A few weeks back, I attended the National Homebrewers Conference in San Diego. One of the highlights (among many) was a lecture on “Brewing Session Beer” by New Belgium Brewing’s Andy Mitchell, focused on brewing low-alcohol but high-flavor beers. My overall tastes (particularly for stuff I am going to put on tap in 5 gallon quantities) tend towards beers in this domain. I like to be able to enjoy a beer or two without ending up completely buzzed (and I want my liver to hold up for a few more decades of enjoying homebrew). One of the really interesting parts of Mitchell’s lecture focused on brewing session IPA’s, with a particular eye towards getting a beer with some nice body and flavor while avoiding watery mouthfeel.
Tips for brewing a session IPA (taken from my notes) included:
- Less malt means less flavor! Instead of reducing the amounts of all malts in the beer (relative to a higher gravity grain bill), just scale back the base malt and leave the specialty malt as usual. If you scale back everything, it may result in a watery beer.
- As another alternative, use a more flavorful base malt, with as Vienna or Maris Otter.
- Use a higher temperature mash rest, up to 158°. This will result in a greater proportion of unfermentable sugars, which will result in a bigger body for the finished beer.
- Consider a shorter mash time. [my question is if the mash is cut too short, is there a risk of an over-starchy beer?]
- Balance is key; due to the lower starting gravity of session beers, you don’t want to overhop. A smaller addition of hops in a session IPA can result in perceived bitterness equivalent to that of a higher gravity IPA with more hops.
- The bitterness ratio (IBU/SG) can be a useful tool to guide you. For an IPA, you might want to aim for a ratio of around 0.8 (e.g., 35 IBUs / 1.044 s.g.).
- Use a “hop burst” technique instead of a bittering addition. This gives increased aroma and avoids over-bittering the beer. In practice, this means adding hops only for the last 10 to 15 minutes of the boil.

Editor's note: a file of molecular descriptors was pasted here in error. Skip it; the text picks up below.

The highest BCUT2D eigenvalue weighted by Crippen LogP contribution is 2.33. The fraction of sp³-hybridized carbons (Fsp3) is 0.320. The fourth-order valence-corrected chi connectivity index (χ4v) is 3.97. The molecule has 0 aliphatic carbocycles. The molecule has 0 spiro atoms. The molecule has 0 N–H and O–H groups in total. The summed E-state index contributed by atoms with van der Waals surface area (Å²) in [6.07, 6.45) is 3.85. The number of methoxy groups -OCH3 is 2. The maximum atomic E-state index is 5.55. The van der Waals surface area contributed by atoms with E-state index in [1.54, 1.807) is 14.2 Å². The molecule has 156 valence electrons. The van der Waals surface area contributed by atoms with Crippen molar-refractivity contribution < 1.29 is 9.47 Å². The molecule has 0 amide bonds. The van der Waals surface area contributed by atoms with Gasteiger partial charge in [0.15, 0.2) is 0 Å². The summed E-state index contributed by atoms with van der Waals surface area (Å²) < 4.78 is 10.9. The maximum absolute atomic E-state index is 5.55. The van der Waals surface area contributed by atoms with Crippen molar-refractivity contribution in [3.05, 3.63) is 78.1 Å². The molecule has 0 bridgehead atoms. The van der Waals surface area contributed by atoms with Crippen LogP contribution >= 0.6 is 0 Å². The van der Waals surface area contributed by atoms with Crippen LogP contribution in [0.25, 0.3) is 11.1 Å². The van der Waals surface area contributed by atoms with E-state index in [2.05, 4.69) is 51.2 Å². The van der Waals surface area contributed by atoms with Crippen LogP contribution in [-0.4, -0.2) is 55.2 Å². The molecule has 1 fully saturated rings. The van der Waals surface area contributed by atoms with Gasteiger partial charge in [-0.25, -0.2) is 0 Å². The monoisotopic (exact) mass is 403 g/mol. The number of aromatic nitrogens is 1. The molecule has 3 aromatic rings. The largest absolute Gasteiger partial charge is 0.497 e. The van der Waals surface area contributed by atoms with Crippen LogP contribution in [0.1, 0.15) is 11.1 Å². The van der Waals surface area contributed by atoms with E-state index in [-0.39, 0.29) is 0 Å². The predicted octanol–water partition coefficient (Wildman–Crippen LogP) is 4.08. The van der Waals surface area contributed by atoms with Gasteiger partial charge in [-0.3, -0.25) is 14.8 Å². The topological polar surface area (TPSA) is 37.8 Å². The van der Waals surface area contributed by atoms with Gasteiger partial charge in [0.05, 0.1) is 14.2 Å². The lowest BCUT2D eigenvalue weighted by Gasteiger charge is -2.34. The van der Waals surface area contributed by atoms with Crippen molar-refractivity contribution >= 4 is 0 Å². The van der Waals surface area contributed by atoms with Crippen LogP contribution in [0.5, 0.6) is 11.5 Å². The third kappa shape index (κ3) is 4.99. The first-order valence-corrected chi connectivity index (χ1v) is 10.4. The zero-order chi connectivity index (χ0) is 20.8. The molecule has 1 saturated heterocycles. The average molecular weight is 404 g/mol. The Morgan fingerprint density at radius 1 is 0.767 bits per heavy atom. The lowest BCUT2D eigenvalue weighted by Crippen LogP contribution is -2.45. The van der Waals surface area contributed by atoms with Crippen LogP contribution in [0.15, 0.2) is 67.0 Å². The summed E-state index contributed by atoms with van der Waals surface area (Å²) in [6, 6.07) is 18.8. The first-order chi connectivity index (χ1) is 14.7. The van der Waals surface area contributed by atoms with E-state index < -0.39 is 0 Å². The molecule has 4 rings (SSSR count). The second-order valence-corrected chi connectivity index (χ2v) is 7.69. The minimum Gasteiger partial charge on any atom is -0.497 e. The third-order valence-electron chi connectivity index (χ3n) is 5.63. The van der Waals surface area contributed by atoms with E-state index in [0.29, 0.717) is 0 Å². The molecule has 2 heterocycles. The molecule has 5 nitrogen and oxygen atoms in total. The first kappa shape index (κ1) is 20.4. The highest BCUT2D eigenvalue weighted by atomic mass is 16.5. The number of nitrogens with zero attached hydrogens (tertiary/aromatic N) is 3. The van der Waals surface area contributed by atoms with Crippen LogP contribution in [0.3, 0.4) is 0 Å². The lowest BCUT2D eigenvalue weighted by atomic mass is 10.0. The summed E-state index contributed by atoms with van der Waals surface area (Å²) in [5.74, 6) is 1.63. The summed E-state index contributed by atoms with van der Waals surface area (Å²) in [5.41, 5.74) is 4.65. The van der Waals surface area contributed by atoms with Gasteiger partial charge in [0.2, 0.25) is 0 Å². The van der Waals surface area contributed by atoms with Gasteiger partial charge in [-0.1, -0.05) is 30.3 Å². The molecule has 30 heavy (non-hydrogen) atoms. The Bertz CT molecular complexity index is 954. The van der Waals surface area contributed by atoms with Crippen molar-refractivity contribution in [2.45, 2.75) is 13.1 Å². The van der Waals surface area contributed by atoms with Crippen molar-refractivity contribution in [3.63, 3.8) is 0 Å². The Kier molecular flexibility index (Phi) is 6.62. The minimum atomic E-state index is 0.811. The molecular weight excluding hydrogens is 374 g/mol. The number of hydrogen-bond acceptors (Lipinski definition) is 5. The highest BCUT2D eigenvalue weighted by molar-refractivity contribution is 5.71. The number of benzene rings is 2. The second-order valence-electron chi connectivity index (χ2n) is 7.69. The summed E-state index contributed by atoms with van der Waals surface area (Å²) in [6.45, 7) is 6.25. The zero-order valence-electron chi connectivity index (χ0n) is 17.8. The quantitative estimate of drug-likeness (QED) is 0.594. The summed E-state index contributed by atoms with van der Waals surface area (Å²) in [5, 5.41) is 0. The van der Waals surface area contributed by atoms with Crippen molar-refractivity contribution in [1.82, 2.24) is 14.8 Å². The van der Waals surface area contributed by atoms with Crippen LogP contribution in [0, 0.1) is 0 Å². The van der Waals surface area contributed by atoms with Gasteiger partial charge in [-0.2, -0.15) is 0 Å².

- Avoid adding sulfate to the water; adding chloride can be OK. (oops, I forgot to follow this guideline in my recipe)
- A strain with relatively low attenuation is worth using. For this, consider stepping outside the box of what you normally brew. For instance, if you normally are aiming for American yeasts, look into the British yeast toolbox, because many of these finish less dry.
- Thames Valley strains are good for fermenting at lower temperatures with good character and relatively low attenuation.
Azacca Session IPA
- 6.5 lbs. 2-row malt (Great Western Malting Co.)
- 3 lbs. 10° Munich malt
- 1 oz. Azacca hops pellets (10.3% alpha), 15 minute boil
- 1 oz. Azacca hops pellets (10.3% alpha), 10 minute boil
- 1 oz. Azacca hops pellets (10.3% alpha), added at flame-out, steep for 5 minutes before cooling
- 2 oz. Azacca hops pellets (10.3% alpha), 2 week dry-hopping
- British Ale yeast (White Labs, WLP005), prepared in 0.75 L starter
- 1 tbs. 5.2 pH stabilizer (added to mash)
- 1 tbs. gypsum (added at first hops addition)
- 1 Whirlfloc tablet (10 minute boil)
- I mashed in with 15 quarts of water at 169.8° and stirred for two minutes. The mash stabilized at 159°. After 50 minutes, the mash temperature was down to 157°.
- I added 1.1 gallons of water at 180°, to bring the mash temperature up to 160°. I let it sit for 10 minutes, vorlaufed, and collected 3.25 gallons of wort.
- Then, I added 3.75 gallons of water at 180°, to bring the mash up to 165°. I let it sit for 10 minutes, vorlaufed, and collected the remainder of the wort.
- All told, I collected 7 gallons of wort with a gravity of 1.038. This works out to 77% efficiency.
- I brought the mixture to a boil, adding the hops per the hopping schedule in the recipe (at 45 minutes, 50 minutes, and flame-out). This is essentially the “hop-burst” method, to gain all of the bittering units (with extra aroma) at the end of the boil.
- At flame-out, I let the beer sit for 5 minutes before starting cooling. This was with the intent of maximizing the hops aroma from the final addition.
- I cooled the wort and transferred it into the fermenter, aerating per usual with the Venturi pump. I pitched the yeast, sealed up the fermenter, and placed it in my fermentation chamber. The initial setting was for 68°. I had visible fermentation when I checked it seven hours later, and vigorous fermentation within 12 hours. At this point, I dropped the fermentation temperature to 66°.
- I brewed this beer on July 3, 2015. Starting gravity was 1.045, with an estimated 6 gallons of wort into the fermenter.
|Azacca IPA reaching high krausen|